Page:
In the meantime my mom and grand mom exited the farmhouse and looked for the Model T Ford. No Model T Ford. What! Where did it go? And where on earth are Leo and Frank? Then my mom and grand mom looked down the road and saw thru the dust cloud that the Model T Ford was stirring up that Leo and Frank were heading to Dayton without them! And knowing how those two men could talk and talk without including them in their important men's conversation (Remember that this was not too long after women got the right to vote and men still probably thought that women didn't know anything much about politics or farming for that matter.) they decided that they better grab their goods and make a run for it. And that's exactly what they did. They ran with all their might for nearly half a mile to catch that Model T Ford. When they finally came alongside the car they were panting beat the band. And when my dad and my granddad saw them they wondered why they were running instead of riding. Why are you outside the car? Why aren't you in the backseat of the car where you belong. For heavens sake, get in and and close the doors and let's get rolling or we will be late. We have a long trip ahead of us.
Of course, when they finally arrived on Uncle Nick's front porch they had to tell him the story. And my Uncle Nick listened, embellished the tale and it became one his favorite stories to tell when he visited us in later years from his retirement home in Florida. We kids all knew the story by heart but every time Uncle Nick told the story we laughed harder than the previous time the story was told. We could picture the men talking, the women running and panting and crusty Grandpa Frank Dapore scolding the women to stay in the backseat for heavens sake!
Now I was going to give you a great Saturday Soup recipe but this post is getting just too long so I'll save the recipe for tomorrow's blog post. But here is a short recipe for a fresh cream dessert that is decadent. I now call it Backseat Dessert.
One half of box of graham crackers pulverized to gravel consistency.
(Remember the gravel roads back then.)
One carton of rich and heavy cream and half a stick of pure butter.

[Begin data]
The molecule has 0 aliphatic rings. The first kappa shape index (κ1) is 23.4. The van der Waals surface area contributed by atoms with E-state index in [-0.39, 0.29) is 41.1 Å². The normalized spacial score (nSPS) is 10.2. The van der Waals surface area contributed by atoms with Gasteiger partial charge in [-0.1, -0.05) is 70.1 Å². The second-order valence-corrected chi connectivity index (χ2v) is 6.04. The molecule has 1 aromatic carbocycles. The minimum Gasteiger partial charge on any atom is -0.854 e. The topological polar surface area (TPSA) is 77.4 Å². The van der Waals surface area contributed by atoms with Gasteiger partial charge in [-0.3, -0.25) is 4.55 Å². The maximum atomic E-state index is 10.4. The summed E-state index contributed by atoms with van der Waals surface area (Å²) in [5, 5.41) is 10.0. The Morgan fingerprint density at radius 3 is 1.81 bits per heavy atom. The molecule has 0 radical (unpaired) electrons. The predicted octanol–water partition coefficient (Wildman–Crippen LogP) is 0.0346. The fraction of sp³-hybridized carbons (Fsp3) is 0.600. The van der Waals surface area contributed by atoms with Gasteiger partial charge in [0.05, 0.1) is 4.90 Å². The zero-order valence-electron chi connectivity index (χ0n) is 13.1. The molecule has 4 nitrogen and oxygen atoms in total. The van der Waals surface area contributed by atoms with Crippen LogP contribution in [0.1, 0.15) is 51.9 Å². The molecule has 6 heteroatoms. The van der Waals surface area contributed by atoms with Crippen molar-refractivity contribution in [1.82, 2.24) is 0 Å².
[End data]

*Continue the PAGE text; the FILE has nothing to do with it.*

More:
(Remember the Ohio dairy farm folks.)
One large can of crushed pineapple drained.
(Remember the exotic big city of Dayton, Ohio where Uncle Nick and Aunt Ruth could find canned pineapple on the grocery shelves.
One half cup of sugar and one teaspoon of French Vanilla.
(Remember our French ancestry from French-Comte region of France.)
Mix the crushed graham cracker crumbs with the pats of butter.
Place half the crumbs on the bottom of a glass dish.
I remember that we always used to use one of those square green depression glass refrigerator dishes that had a glass cover.) Save the rest of the crumb mixture for the topping.
Now whip your real and heavy whipped cream in your electric mixer. Add the sugar and vanilla and stop mixing once you achieve nice cream peaks. Remember we are aiming to make dessert and not butter. Beat too long and you will have made real homemade butter which is also a good thing to make and eat.
Drain your crushed pineapple well and add to the whipped cream mixture and then spoon this into the glass dish. Sprinkle the remaining graham cracker "gravel" on top. Chill well and serve. Delicious.
And just as my Uncle Nick could embellish a true story so could my mom embellish this easy but delicious dessert. Sometimes she would drain marachino cherries and place them on top of the "gravel" for a little extra color. And I have learned that if you add some microwaved melted chocolate chips to the whipped cream you have turned this into a Chocolate Mousse. Very French! Sprinkle some coconut on top of top gravel and you would have something I would call German Chocolate Cake Mousse.